The Court held that it did. It based its decision in part on two prior cases. In the first one, Commonwealth v. Atencio, a defendant was convicted of involuntary manslaughter after a game of Russian roulette, in which another participant died. The second, Commonwealth v. Perasampieri, was a case where a husband taunted his wife into shooting herself during an argument, after having loaded the gun and handing it to her, knowing his wife had a history of suicide attempts.
People say and do horrible things. It’s often hard to imagine, particularly when they do so in the heat of the moment or under psychological impairment. Most people wonder, “how could anyone do this?” That’s a fine question when sipping wine afterward, but for the law, it’s not the relevant inquiry. We ask whether this horrible thing is a crime. We ask whether this horrible thing is, despite its awfulness, protected by the Constitution. It’s not because we don’t recognize it as horrible, but because we recognize the law and Constitution as mattering more than the one-off tragedy.
The Court held instead that:
The circumstances of the situation dictate whether the conduct is or is not wanton or reckless. We need not — and indeed cannot — define where on the spectrum between speech and physical acts involuntary manslaughter must fall. Instead, the inquiry must be made on a case-by-case basis.
One of the bugaboos of the legal system are judges “legislating from the bench.” 99% of the time, that’s a stupid criticism. In this case, the Court was confronted with a unique set of circumstances that it had never seen before: a person urging suicide on another despite not being physically present or even in the same town.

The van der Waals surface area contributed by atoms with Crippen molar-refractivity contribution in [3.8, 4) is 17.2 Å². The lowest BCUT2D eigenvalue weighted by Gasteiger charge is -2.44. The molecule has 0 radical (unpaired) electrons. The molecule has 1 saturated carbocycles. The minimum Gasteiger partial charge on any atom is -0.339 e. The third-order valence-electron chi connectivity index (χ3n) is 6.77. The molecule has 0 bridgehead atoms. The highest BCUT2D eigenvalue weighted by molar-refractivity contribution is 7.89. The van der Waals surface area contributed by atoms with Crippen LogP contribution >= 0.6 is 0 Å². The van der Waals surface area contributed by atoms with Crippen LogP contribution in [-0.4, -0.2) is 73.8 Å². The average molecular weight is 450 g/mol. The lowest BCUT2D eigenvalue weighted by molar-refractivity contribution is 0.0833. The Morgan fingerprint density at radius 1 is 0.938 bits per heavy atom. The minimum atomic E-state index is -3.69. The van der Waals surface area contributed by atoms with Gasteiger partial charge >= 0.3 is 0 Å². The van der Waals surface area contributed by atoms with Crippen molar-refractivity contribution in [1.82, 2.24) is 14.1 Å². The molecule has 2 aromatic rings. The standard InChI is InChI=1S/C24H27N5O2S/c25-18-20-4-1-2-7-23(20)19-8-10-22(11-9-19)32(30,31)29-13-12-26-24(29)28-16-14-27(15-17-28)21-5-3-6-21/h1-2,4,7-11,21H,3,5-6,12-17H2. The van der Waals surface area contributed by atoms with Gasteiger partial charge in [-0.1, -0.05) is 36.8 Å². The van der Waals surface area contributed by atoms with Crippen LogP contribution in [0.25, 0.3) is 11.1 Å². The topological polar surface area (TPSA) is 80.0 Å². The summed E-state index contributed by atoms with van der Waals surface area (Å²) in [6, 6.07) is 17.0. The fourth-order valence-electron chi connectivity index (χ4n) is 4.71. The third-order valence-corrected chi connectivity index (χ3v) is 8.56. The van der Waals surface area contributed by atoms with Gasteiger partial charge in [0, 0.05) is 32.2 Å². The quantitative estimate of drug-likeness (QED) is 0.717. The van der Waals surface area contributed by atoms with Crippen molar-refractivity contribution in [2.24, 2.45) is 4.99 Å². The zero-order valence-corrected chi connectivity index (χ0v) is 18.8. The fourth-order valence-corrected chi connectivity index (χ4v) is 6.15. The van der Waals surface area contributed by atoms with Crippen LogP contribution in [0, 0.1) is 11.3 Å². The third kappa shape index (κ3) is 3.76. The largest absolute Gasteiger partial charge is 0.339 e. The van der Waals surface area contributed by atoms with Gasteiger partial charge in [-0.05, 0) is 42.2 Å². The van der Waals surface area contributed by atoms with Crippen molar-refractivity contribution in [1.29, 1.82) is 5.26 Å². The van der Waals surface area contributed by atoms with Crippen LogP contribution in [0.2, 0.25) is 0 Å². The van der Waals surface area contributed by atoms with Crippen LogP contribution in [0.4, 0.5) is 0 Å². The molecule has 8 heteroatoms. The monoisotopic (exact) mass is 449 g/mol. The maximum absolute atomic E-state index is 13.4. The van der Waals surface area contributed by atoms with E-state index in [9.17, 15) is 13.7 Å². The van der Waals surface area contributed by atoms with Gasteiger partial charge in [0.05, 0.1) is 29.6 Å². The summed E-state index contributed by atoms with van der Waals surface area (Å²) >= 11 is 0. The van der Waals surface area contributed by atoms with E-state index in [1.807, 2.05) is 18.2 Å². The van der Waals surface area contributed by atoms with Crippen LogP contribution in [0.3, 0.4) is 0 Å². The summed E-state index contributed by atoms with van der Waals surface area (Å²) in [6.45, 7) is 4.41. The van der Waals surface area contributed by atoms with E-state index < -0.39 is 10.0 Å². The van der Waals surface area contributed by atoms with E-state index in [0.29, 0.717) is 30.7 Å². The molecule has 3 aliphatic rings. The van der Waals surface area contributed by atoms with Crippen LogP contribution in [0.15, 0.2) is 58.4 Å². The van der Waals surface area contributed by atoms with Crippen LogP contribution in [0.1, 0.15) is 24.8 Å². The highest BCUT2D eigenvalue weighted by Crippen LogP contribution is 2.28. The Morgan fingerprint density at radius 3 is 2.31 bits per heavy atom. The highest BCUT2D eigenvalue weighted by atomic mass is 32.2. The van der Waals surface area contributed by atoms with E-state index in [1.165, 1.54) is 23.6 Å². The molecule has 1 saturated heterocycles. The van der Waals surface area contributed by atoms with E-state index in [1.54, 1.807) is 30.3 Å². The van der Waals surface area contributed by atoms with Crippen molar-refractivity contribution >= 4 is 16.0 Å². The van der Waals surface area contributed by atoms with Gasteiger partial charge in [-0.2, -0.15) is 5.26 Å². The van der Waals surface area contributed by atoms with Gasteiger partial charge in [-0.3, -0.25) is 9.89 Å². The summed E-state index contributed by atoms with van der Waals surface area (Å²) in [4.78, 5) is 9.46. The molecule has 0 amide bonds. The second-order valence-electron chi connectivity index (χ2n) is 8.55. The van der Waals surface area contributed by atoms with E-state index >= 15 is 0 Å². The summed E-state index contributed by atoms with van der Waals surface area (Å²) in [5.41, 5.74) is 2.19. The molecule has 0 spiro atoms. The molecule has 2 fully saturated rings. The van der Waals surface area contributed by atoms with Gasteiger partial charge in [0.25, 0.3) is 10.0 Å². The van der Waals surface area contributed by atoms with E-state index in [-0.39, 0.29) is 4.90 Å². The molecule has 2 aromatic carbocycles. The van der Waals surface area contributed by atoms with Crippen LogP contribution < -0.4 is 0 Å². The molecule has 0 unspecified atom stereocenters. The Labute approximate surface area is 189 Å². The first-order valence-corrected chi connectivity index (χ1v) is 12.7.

Judge Lawrence Moniz denied the motion to dismiss. He decided that this peculiar set of facts, compelling him to “define where on the spectrum between speech and physical acts involuntary manslaughter must fall,” would move forward to a jury. Whether Judge Moniz fully appreciated the First Amendment constraints is unclear. Holdings such as “inquiry must be made on a case-by-case basis” don’t sound, per se, unreasonable, but they are when it comes to the Constitution. Legal questions are for judges to decide, not juries.
But it sounded good. And Carter’s conduct was sufficiently awful that few people wouldn’t applaud the judge’s ruling. And Judge Moniz had to realize that she would be convicted, as the emotional appeal of the prosecution’s case against her was overwhelming.
The conviction comes as no surprise. What’s unfortunate is that Judge Moniz’s ruling as to dismissal won’t be reviewed until after she’s been convicted. And then, by a mid-level state appellate court. And there may well be further appeals, if discretionary review is granted. This could drag on for many years before reaching its ultimate conclusion.
At some point in time, way down the road, there will be a decision about whether Michelle Carter’s conduct was protected speech or involuntary manslaughter. That she was found guilty by a jury, however, comes as no surprise at all. People do horrible things all the time.